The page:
From media satire to AIDS activism: a retrospective revisits the noted Canadian art collective.
General Idea: Broken Time, Museo Jumex, Miguel de Cervantes Saavedra 303, Mexico City, through February 12
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This week denizens of the art world descended on Mexico City for the Zona Maco art fair, giving the impression of business as usual, at least for people buying and selling art—and at least for now. But the specter of President Donald Trump’s plans for Mexico—the construction of a border wall, the renegotiation of the North American Free Trade Agreement, the deportation of undocumented immigrants—are already having a chilling effect, and their long-term toll seems dire. In this sense, General Idea: Broken Time at Museo Jumex in Mexico City feels particularly pertinent, since it showcases twenty-five years of work by a Canadian collective active at a similarly divisive political moment.
The group formed in a Toronto commune in 1969, although they didn’t adopt the name General Idea until 1970. (The name pivots around the concept of a countercultural collective consciousness.) Initially, the core trio—Felix Partz, Jorge Zontal, and AA Bronson (a.k.a. Michael Tims, who later went on to serve as president of the artists’ bookstore Printed Matter and found the NY Art Book Fair)—were like ambitious art students, mining recent developments in conceptual art, land art, performance, and mail art and creating photo-based and ephemeral works that feel derivative of Joan Jonas, Robert Smithson—or any number of artists working with typewriters and graph paper.
As Canadians, however, they had a special perspective. They were spectators to the juggernaut of American mass media and consumer culture, but at a slight remove. The same arm’s-length distance inspired Canadian scholars like Marshall McLuhan to move away from literary studies to study television and mass media. The influence of McLuhan and French theorists like Roland Barthes, Jean Baudrillard, and the Situationists permeated General Idea’s work in the 1970s, but the collective also included Mexicans like Ulises Carrión in their FILE Megazine (1972–89), a publication that copied the format of Life magazine.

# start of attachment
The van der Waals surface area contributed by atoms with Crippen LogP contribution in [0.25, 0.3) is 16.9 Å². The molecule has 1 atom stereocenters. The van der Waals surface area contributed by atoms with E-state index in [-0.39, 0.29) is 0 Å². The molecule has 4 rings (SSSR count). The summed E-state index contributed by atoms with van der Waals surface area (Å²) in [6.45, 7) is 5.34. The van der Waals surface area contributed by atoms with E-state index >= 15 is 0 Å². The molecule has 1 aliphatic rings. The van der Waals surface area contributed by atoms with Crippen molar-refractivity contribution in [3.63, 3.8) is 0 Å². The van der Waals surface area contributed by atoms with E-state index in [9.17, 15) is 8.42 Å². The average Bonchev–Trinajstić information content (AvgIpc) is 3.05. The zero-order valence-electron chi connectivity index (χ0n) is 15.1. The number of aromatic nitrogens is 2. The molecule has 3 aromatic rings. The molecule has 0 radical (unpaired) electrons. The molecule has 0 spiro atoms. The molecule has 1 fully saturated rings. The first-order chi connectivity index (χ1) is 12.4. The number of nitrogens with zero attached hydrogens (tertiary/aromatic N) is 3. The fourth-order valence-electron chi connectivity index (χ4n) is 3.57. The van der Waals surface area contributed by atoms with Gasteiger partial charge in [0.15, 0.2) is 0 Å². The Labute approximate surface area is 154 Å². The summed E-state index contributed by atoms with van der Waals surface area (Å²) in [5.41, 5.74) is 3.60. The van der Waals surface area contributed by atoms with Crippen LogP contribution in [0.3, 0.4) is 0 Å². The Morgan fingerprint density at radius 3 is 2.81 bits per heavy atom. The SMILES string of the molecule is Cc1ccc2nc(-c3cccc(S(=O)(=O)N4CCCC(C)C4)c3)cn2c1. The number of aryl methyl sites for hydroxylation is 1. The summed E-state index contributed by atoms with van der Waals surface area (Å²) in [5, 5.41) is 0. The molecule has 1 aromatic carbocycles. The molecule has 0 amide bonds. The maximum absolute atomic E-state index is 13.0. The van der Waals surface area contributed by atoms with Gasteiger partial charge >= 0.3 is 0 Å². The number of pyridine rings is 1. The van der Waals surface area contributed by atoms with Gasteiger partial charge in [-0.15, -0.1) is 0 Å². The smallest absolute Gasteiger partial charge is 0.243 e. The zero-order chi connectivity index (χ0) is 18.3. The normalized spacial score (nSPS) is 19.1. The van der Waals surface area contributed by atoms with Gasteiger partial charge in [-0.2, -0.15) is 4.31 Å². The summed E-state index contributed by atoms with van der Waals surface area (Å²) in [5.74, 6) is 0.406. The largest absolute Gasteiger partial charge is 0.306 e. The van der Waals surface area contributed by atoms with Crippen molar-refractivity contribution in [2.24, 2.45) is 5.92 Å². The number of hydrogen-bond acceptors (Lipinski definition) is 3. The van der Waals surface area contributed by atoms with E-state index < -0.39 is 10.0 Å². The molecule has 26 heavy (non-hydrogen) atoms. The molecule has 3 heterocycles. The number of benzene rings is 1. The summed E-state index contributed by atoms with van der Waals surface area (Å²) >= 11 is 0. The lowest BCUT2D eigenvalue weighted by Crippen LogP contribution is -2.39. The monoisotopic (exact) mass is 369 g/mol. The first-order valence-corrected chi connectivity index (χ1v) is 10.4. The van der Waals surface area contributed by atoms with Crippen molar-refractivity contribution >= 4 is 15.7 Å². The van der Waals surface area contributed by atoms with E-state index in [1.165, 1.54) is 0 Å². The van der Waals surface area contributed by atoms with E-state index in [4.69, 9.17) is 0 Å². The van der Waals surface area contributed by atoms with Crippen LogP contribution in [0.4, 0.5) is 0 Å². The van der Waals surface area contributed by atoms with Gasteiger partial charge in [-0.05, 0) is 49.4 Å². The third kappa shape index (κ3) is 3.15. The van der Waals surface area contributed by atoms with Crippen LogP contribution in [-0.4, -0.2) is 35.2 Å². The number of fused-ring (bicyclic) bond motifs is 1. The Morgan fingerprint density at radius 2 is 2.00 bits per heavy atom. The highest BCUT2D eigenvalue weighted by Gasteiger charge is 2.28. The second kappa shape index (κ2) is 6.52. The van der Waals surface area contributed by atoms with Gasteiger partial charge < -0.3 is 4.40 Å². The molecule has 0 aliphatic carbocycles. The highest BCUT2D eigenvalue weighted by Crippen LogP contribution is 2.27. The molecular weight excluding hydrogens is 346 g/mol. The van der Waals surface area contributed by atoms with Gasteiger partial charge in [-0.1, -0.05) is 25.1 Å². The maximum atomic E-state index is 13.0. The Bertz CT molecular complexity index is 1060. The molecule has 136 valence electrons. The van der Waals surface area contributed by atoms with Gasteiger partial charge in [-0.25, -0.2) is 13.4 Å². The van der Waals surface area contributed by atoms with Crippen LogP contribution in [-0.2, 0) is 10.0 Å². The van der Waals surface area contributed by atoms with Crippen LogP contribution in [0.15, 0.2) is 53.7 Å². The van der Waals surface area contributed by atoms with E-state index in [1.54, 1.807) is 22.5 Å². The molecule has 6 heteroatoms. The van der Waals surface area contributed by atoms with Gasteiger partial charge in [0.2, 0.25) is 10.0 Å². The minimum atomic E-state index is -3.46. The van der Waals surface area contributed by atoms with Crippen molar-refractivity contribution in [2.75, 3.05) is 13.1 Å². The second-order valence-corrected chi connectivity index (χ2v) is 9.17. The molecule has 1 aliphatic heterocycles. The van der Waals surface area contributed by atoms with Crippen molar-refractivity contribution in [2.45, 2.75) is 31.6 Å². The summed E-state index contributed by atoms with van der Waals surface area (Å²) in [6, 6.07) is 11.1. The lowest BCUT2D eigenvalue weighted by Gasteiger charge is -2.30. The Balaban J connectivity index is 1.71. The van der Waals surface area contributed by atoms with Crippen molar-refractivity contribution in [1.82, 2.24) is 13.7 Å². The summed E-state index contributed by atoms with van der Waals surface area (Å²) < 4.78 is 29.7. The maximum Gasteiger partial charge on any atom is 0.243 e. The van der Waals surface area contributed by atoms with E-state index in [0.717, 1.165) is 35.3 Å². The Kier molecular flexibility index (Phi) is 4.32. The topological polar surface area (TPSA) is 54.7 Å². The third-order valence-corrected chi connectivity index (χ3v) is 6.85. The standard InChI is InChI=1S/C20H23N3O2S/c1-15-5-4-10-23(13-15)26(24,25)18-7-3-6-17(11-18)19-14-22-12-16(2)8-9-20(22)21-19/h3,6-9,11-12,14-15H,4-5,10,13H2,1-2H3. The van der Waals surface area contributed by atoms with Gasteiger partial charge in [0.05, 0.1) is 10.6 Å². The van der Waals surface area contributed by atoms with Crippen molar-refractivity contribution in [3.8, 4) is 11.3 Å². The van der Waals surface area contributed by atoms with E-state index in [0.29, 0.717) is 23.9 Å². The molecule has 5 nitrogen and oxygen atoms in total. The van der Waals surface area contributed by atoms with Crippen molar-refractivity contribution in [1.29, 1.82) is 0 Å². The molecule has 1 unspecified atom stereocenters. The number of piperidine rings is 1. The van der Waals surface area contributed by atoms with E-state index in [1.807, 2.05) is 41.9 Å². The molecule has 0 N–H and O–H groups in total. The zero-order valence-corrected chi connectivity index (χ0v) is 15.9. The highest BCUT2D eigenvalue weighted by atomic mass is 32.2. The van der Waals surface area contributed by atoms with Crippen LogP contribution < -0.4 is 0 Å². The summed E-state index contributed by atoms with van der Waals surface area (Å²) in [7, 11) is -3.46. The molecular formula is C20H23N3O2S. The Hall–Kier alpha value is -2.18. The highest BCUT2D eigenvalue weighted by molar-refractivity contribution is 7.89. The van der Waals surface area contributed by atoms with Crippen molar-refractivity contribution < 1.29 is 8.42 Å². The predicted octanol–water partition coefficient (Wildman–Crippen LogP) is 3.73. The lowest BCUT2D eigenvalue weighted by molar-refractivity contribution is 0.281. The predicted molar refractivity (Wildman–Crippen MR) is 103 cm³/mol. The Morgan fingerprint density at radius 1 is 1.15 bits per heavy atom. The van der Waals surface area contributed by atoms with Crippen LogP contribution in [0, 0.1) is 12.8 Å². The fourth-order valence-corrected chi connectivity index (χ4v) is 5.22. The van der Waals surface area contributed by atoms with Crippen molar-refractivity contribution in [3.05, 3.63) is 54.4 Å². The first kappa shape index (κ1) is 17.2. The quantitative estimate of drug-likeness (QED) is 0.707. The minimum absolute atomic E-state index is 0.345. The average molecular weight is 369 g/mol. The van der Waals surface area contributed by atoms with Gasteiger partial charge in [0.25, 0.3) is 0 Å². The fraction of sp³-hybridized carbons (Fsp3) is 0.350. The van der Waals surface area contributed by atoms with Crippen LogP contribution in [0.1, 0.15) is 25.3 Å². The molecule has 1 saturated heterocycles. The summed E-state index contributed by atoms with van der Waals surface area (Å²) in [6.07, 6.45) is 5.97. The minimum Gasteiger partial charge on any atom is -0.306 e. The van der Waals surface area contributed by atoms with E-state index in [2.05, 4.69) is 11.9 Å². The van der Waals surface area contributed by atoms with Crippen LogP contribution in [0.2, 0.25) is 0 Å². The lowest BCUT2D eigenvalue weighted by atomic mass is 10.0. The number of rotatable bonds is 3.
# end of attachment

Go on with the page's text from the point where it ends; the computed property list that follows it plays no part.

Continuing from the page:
The group also benefitted from the invention of the Sony Portapak (1967), a portable video camera that gave artists and activists the same capabilities as television networks. A breakthrough work here is the Miss General Idea Pageant (1970), which satirized the spectacle of televised beauty pageants, but with a distinctly Canadian and media-theory angle: the winner of the pageant squeezed out the competition in the talent category by demonstrating a telex machine. (The runner-up dressed in a bear suit.) Reminiscent of Dada antics but updated for the media age, the project highlighted the absurdity of beauty pageants (interestingly, one of Trump’s special interests) and how they become vehicles for national identity.
The Miss General Idea concept continued in various forms into the 1980s and spawned other projects, like the fashion line V.B. Gowns: dresses made of Venetian blinds and similarly reminiscent of Dada “couture” but forecasting an explosion of collections and runway shows created by artists in recent years. While V.B. Gowns look artsy and quirky, General Idea began to borrow from advertising and design to create slicker-looking projects. Pilot (1977), a video commissioned by a television network in Ontario, blurs the lines in this regard. Drawing from Baudrillard’s idea of the simulacra, or the copy without an original, the video functions as a tongue-and-cheek—and yet real—documentary, press conference, and infomercial for the group.
What started off as a playful, acerbic collective project, however, crystalized in the 1980s into something deeply serious. Partz and Zontal were diagnosed with AIDS (both died from AIDS-related causes in 1994), and General Idea became one of a number of art-activist groups, like ACT UP and Gran Fury, who used graphic design to create propaganda to fight AIDS and homophobia.
One of the group’s best-known works from this period is a retooling of Robert Indiana’s LOVE (1966) logo—only in General Idea’s version, the letters spell out AIDS (1987). Indiana’s sixties feel-good sentiment, with the cutely crooked “O” disrupting the symmetry of the four-letter block, is transformed into a deadly signifier. Their AIDS logo became an emblem of the age and appears here in several guises: a T-shirt, poster, animated video, and an Ad Reinhardt-style black painting, which turns Reinhardt’s supposedly formalist object into one suggesting mourning.
A slightly later project, One Year of AZT (1991), uses pop art graphics and sculptural techniques—like Andy Warhol’s Brillo Boxes (1964) for the AIDS era—to create an installation of large blue-and-white plastic pills attached to the wall, calling attention to the five pills per day AIDS patients had to take to (maybe) stay alive, but also the tug-of-war between government-funded drug research and the pharmaceutical industry.
For those who fear that the art world has become an insulated brigade of critics, curators, collectors, and creators marching from art fair to art fair, biennial to biennial, General Idea: Broken Time comes as a welcome tonic. The group’s canny activist approach feels particularly relevant. Indeed, as the Trump administration warms up, and protest, direct action, and activist art are kicking into high gear, General Idea provides an inspiring precedent.
Martha Schwendener is an art critic for The New York Times and a visiting associate professor at New York University. She recently edited a book of Vilém Flusser’s writings for Artforum (São Paulo: Metaflux, forthcoming) and is working on a book, based on a dissertation completed at the CUNY Graduate Center in 2016, exploring Flusser’s philosophies of language, technical images, and communications and their relationship with art.